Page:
My senior year of college I took an independent study course with one of my favorite professors, Professor Robinson, and a good buddy, Mike, who had also taken courses under Robinson. We were dissecting a WWII era German text, Dialectic of Enlightenment, which was trying to come to terms with Western culture’s obsessive drive towards pure knowledge. Do myth and the unknown always have to give way to assured knowledge, and how do we keep discussion open so the assured does not become the absolute. As we worked through the text I always felt a bit disappointed in myself as Mike consistently seemed able to go one layer deeper into the text than I could. It was like he was deep wreck diving while I was still snorkeling at the surface.
I often think of those sessions and feel glad for my time here in The Gambia. Facing some of the conflicts of Western society crashing into the rest of the world makes me feel like I am slowly, day by day, diving deeper. I am swimming towards the ship wreck by way of every day life.
Much of the move into the deep comes from a common experience to PCV life, the debates that we all have about how we should understand our role as cultural ambassadors and how our mission can coexist as a potential catalyst for cultural decline.
Our education group gathered in the capital for Christmas and of course there were many open discussions on our cultural role in The Gambia. There is a wide variety of thoughts and feelings on the subject and there are never clear cut answers. The variety of input is what makes the experience rich, and it creates our own dialectic within the small community here.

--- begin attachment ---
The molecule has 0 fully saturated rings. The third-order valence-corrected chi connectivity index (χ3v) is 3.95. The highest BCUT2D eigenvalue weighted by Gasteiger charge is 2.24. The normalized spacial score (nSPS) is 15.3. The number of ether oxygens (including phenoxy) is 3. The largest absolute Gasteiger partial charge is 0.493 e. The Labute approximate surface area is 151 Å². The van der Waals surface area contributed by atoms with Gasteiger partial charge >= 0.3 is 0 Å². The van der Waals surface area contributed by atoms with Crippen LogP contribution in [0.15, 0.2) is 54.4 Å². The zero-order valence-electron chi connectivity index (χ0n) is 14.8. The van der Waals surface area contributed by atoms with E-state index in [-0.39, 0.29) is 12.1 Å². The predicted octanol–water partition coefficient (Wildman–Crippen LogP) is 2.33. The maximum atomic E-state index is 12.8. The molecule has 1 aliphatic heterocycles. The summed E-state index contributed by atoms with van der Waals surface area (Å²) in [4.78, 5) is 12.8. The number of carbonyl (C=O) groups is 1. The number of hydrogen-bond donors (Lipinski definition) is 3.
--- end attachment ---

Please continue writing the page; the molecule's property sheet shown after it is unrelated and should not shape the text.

The variety is further expanded since, in my opinion, we all have multiple personalities: Who we were at home, who we are around other PCVs, who we are at site, and who we are becoming. Sorting through all these different people, I felt this was a good chance to introduce a few of the people who are playing a large role in my own development here. In doing so I hope to paint a better picture of our group as a whole, and perhaps to indirectly give some insight to how each of them are coping with the clash of cultures. (Note: Names have been changed for volunteer safety.)
Jane is an ICT volunteer who seems to do her best out of the classroom and interacting with the community. She has started a basketball team at her local middle school and the kids seem to love her for it. She is one of those people who has somehow maintained many of her Americanisms and truly brings cross cultural interaction. This has made her a popular figure in her community as well and she is the person who always seems to know where to go for all sorts of random things, she simply has made the right connections.
Tom is another ICT volunteer in the greater
David is a science teacher not too far away from me and has found that his school would better benefit from him as a English teacher. Not only is the school short of English teachers, but his take on education as a whole is that the children are not taught English well enough to succeed in their other classes. If you do not understand the English instruction, you’ll never understand your subjects whether they be Science, Social Studies, Math, or any other subject. He has taken a very practical mentality, and realizes that our role here is to help out wherever we can and as best we can, rather than stick to a specific job description.
I know this is a bit of a disjointed text, but it should be. In PCV life you are constantly analyzing a flood of information that seems to be crashing in from all directions. When we all gather it is a good chance to compare notes and try to find some sense in it all. The diversity of our group truly makes those discussions rich and productive. So as long as I am in the water, I might as well keep diving for that ship wreck, one day at a time.